Barriers to application of fault detection and diagnosis (FDD) techniques to air-conditioning systems in buildings in Hong Kong

Pao Yue-kong Library Electronic Theses Database

Barriers to application of fault detection and diagnosis (FDD) techniques to air-conditioning systems in buildings in Hong Kong


Author: Lee, Sze-hung
Title: Barriers to application of fault detection and diagnosis (FDD) techniques to air-conditioning systems in buildings in Hong Kong
Degree: Ph.D.
Year: 2010
Subject: Hong Kong Polytechnic University -- Dissertations
Air conditioning -- China -- Hong Kong
Fault location (Engineering)
Department: Dept. of Building Services Engineering
Pages: xxx, 294 leaves : ill. ; 30 cm.
InnoPac Record:
Abstract: Automatic fault detection and diagnosis (FDD) is already a well-developed and widely used technology in hi-tech industries, such as the aviation and nuclear power industries. The application of this technology in buildings is lagging behind despite a large amount of effort has been made on developing FDD models for detecting system faults and sensor faults in air-conditioning systems. Through analyses of operating records collected from existing air-conditioning plants and attempts to develop models and FDD algorithms for chillers in those plants, the barriers that hinder widespread application of FDD to buildings have been identified in the present research study. Whether a technology will penetrate the market hinges on the benefits of using the technology. The benefit of using FDD, however, is indirect; its use may not necessarily lead to energy savings but can help early detection of system and sensor faults and avoid energy being wasted due to malfunctioning of equipment or control systems. Among various building services systems, air-conditioning systems dominate the energy use in buildings and, therefore, are often the targets of FDD applications. In order to provide a picture of the achievable benefits of applying FDD to air-conditioning systems, the energy costs of several air-side system and chiller component faults were estimated by computer simulation. This work formed the first part of the PhD study. Since FDD relies on measured performance data to tell whether any faults have emerged, the availability of accurate and reliable performance measurements is a pre-requisite to successful application of FDD. For a study on whether typical chiller plants can fulfil this pre-requisite, operating records of an existing chiller plant were extracted from the building management system (BMS) that controls and monitors the performance of the plant. Attention was focused on measurements of the performance of chillers, the dominant energy consuming equipment in the plant. Many problems were encountered with the BMS records in that many missing data and corrupted data were found. The operation and maintenance (O&M) practice of the O&M staff on the way in which they handled system malfunctioning or component failures in the chiller plant was also studied, which unveiled several key barriers, such as faulty sensors.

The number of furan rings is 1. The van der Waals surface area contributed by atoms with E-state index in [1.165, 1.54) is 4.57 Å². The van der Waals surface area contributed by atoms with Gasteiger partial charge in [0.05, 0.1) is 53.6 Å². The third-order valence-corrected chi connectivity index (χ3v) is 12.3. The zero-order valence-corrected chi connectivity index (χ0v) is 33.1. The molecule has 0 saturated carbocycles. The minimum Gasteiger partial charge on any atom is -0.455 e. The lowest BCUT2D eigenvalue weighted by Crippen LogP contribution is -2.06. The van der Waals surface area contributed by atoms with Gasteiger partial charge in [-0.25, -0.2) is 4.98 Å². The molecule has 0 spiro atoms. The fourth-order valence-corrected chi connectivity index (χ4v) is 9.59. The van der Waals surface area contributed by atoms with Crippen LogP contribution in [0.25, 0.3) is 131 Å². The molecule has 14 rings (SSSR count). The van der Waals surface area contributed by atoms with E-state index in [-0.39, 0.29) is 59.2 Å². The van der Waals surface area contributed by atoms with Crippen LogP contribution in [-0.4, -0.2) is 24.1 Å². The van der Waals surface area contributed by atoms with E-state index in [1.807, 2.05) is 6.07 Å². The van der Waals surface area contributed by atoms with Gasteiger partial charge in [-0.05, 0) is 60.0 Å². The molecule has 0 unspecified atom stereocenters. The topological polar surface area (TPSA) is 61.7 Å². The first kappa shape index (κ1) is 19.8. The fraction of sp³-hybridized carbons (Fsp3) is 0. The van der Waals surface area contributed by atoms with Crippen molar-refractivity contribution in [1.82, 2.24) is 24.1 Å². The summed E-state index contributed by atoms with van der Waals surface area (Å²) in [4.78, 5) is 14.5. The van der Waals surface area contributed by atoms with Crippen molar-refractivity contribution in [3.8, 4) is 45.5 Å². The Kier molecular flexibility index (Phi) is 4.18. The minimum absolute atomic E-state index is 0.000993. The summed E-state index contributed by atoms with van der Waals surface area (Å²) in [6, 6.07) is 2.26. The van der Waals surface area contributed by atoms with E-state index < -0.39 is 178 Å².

In preparation for developing a FDD algorithm for chillers in the plant where twin-circuit chillers with two screw compressors per circuit were used, a mathematical model was developed for the chillers. The chiller model is semi-empirical model comprising a set of linked thermodynamic component models with coefficients that need to be evaluated based on measured chiller performance data. The chiller model includes a new evaporator model that can simulate heat transfer in the two separate compartments (one for each circuit) at the refrigerant side. Unfortunately, continuation with trial FDD implementation could not proceed further with that chiller plant due to problems with the chiller performance data measuring and recording functions of the BMS, which could not be resolved within a short period of time. Consequently, another chiller plant had to be found for continuation of the study. Nevertheless, the chiller model developed has been verified to be capable of predicting chiller performance that compared well with measured data and has the potential to be used for detecting and identifying chiller faults. Similar modelling approach was also used in developing models for other chillers in the later part of the study. The second chiller plant studied had been incorporated with a chilled water circuit design that allows efficient measurement of full- and part-load performance of chillers and thus was selected as the target chiller plant for further studies. The chillers used in this plant were simpler, water-cooled single-circuit screw chillers and a chiller model was developed and tested with the field data. FDD strategy was developed based upon measurements from available sensors and flow meters rather than requiring other sensors to be installed specifically for chiller FDD. The fault classifiers were determined based on the experimental results of the ASHRAE 1043-RP project. The characteristic parameters that can indicate whether a chiller is in healthy condition were identified. Monitoring the differences of the parameters evaluated from the measurements from the corresponding reference values will allow whether faulty conditions existed to be told. The strategy has been validated with field data and found to be effective for chiller FDD. Lastly, the barriers to adoption of FDD for chillers in an existing plant were reviewed and discussed in the light of the experience gained in the studies on the two chiller plants, and several recommendations were made to tackle the problems. Such barriers include unavailability of refrigerant measurements, faulty sensors and missing data. The minimum range of system variables that should be consistently measured and logged in a BMS was also proposed for chiller FDD. Recommendations have also been made on the required accuracy of sensors, the periods of inspection and calibration of sensors, and the provision of uninterruptible power supply for and sufficient data storage capacity in a BMS.